And I do have your book on my TBR – I wish I could read much faster than I do – or, could find more time to read.
On the TBR, I hear you sister! I wish I could read faster, but I think I read slower these days, stopping to think. On TNWOT, I’m mostly interested to hear what you think of the ending. Enjoy.
OK, the ending, gotcha! And yes, I read more slowly too – I like to ponder the ideas, the style, the structure, etc. I can’t imagine rushing through books the way I did as a kid, gobbling them up and moving on. What I need is a reading holiday – away from the responsibilities of home and no sightseeing required!
I should have kept my mouth shut, but sometimes my rage bubbles over…. Thank you very much indeed, Jenny Ackland, for ordering my book. Sorry it’s too late for you, but for anyone else, the book is also available in most best known independent bookshops in Sydney or online via http://www.coop.com.au/celebrating-australian-writing-conversations-with-australian-authors/9781329142473.
Lee Kofman, author, blogger, creative writing teacher and mentor, recently posted this on her facebook:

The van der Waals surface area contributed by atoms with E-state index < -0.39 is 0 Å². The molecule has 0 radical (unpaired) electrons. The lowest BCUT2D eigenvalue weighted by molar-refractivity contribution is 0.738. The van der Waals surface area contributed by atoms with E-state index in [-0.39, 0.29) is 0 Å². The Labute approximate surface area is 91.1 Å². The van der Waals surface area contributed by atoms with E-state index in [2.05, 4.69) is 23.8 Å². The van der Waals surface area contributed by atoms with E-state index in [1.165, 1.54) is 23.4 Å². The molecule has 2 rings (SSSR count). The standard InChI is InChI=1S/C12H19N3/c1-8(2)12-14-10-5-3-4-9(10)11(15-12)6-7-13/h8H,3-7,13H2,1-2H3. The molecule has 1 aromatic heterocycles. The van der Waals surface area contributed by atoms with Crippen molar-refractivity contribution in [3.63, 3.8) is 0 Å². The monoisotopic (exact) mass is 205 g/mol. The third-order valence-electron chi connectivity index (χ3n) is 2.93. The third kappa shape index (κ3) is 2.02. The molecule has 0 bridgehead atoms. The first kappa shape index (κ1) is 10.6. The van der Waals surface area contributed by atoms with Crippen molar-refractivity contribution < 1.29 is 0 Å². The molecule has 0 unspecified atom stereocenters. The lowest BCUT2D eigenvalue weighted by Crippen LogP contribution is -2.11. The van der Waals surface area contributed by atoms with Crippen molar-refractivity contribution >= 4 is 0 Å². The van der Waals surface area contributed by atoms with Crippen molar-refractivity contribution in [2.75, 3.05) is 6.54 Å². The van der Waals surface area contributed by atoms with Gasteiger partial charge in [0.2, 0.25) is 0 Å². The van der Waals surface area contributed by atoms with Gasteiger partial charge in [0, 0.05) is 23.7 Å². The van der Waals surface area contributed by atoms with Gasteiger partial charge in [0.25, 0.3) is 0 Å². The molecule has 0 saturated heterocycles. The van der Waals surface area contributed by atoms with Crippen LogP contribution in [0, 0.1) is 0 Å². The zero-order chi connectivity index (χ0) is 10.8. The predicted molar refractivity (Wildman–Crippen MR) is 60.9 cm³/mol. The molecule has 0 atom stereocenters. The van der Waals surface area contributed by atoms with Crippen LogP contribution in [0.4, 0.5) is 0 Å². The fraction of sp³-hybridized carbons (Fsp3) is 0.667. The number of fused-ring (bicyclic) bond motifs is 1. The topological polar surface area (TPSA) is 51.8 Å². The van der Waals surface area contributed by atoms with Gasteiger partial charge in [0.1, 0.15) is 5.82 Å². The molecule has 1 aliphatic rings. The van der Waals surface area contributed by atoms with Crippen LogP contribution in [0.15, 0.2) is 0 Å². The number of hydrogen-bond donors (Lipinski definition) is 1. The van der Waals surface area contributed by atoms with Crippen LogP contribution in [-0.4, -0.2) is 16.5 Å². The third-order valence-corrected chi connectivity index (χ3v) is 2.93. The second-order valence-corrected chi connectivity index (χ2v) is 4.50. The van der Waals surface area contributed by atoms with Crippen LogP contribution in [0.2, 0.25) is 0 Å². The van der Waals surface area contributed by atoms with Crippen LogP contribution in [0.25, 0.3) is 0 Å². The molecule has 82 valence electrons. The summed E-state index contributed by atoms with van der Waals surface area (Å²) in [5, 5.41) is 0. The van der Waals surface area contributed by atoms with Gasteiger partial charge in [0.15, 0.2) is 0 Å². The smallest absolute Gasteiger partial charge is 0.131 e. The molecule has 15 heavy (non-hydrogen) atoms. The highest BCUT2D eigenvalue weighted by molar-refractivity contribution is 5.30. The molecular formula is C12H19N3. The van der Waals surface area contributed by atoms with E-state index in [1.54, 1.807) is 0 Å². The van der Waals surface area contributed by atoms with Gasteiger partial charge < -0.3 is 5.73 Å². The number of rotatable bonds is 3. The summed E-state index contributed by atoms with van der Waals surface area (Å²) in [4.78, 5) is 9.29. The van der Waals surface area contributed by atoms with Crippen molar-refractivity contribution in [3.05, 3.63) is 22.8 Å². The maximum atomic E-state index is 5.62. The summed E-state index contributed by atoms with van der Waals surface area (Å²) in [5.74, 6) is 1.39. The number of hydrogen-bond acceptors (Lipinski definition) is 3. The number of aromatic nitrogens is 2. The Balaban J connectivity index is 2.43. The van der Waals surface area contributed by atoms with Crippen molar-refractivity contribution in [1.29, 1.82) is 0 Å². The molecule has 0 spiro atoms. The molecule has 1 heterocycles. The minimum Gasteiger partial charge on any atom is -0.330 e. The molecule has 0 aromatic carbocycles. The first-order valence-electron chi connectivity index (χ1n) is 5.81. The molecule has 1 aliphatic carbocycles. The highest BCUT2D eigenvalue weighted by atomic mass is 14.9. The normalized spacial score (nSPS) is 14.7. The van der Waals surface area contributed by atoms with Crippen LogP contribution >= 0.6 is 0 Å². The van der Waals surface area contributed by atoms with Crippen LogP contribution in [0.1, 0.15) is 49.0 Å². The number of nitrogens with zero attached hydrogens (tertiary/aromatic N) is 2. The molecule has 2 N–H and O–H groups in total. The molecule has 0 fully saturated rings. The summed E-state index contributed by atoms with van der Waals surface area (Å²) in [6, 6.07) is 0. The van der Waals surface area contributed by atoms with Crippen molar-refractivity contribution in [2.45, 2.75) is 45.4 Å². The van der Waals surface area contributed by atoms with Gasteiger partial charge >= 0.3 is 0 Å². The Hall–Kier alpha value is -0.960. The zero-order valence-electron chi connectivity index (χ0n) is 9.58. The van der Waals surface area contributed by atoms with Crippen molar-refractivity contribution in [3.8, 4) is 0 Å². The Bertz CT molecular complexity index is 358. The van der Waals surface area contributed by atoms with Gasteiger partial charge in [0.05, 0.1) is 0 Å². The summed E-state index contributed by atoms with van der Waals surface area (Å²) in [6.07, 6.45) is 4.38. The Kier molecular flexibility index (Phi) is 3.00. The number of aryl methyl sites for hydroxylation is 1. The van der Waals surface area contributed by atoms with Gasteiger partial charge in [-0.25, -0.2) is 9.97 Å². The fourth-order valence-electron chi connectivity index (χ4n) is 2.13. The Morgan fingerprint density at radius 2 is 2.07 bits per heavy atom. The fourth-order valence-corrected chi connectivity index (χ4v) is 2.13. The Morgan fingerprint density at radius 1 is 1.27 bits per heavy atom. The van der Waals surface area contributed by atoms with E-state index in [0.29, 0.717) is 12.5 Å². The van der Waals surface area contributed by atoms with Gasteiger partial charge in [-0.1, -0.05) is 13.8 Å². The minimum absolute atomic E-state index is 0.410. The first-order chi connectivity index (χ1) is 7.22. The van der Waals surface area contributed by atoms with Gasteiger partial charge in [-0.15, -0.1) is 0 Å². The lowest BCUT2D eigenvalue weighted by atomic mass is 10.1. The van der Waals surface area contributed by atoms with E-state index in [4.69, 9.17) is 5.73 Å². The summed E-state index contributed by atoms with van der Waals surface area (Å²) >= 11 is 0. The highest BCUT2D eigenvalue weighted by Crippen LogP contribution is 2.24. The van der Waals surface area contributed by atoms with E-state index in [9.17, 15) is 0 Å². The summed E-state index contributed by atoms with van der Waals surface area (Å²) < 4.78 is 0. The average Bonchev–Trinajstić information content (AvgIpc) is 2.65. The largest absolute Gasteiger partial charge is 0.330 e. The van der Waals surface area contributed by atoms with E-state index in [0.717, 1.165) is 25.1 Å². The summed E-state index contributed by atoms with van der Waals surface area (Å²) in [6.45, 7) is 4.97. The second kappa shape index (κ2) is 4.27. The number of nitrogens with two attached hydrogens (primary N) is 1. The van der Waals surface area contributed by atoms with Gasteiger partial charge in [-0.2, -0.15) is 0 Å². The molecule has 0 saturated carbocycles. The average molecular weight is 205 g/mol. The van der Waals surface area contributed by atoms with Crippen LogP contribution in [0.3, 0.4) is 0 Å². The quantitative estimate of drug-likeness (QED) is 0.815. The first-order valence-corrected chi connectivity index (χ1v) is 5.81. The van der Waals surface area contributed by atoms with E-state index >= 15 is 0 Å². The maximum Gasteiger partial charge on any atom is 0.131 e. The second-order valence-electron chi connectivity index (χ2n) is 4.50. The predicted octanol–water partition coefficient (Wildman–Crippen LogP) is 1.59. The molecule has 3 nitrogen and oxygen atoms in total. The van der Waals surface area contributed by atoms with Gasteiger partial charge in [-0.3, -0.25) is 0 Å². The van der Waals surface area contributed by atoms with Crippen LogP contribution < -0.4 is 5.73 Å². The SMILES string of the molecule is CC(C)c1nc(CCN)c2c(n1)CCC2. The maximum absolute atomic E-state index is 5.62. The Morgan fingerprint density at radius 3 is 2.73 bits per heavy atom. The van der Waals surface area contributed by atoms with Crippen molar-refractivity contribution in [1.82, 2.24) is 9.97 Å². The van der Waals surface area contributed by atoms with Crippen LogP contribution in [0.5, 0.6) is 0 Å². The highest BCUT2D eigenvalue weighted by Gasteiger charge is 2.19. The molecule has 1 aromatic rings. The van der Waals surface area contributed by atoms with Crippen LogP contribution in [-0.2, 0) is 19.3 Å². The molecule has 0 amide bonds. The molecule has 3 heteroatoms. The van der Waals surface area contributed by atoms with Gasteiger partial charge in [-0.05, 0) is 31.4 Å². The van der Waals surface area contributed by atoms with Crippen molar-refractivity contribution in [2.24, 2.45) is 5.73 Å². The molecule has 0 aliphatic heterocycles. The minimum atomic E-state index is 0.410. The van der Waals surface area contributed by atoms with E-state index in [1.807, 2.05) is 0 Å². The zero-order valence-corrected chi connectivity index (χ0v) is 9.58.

‘Recently, as I was preparing for a memoir writing class I was to teach, I re-read some interviews from Annette Marfording’s wonderful collection ‘Celebrating Australian Writers’. I was struck again by the wealth of insights in this remarkable book where she interviews such amazing people as Robert Dessaix, Peter Goldsworthy and Charlotte Wood.
I’ve always been an avid reader of interviews with writers and I’m not easy to impress, but Marfording did impress me a lot with her fierce intelligence and skilful immersion in the works of the writers she interviewed. The depth and particularity of her questions, the broad comparative perspective and her attention to style as much as to content are all admirable. A great resource for writers in my view.’
That’s a great write-up Annette. I’ll do one when I’ve finished the book, but she’s right about the depth of your knowledge and the quality of your questions. I’m enjoying the breadth you cover.
As for keeping your mouth shut, sometimes you just have to let things out. I understand that.
Thank you Sue! As are yours of my interviews!
She sounds like a busy, prolific writer! And what an interesting interview. I can see the negatives of prizes on many levels not least of which how it affects the art of writing. But at the same time the money and spotlight can help an author too. A necessary evil as Ian suggests.
I think she is, Stefanie. And yes, re prizes, sounds like many of us agree (not just the writers!)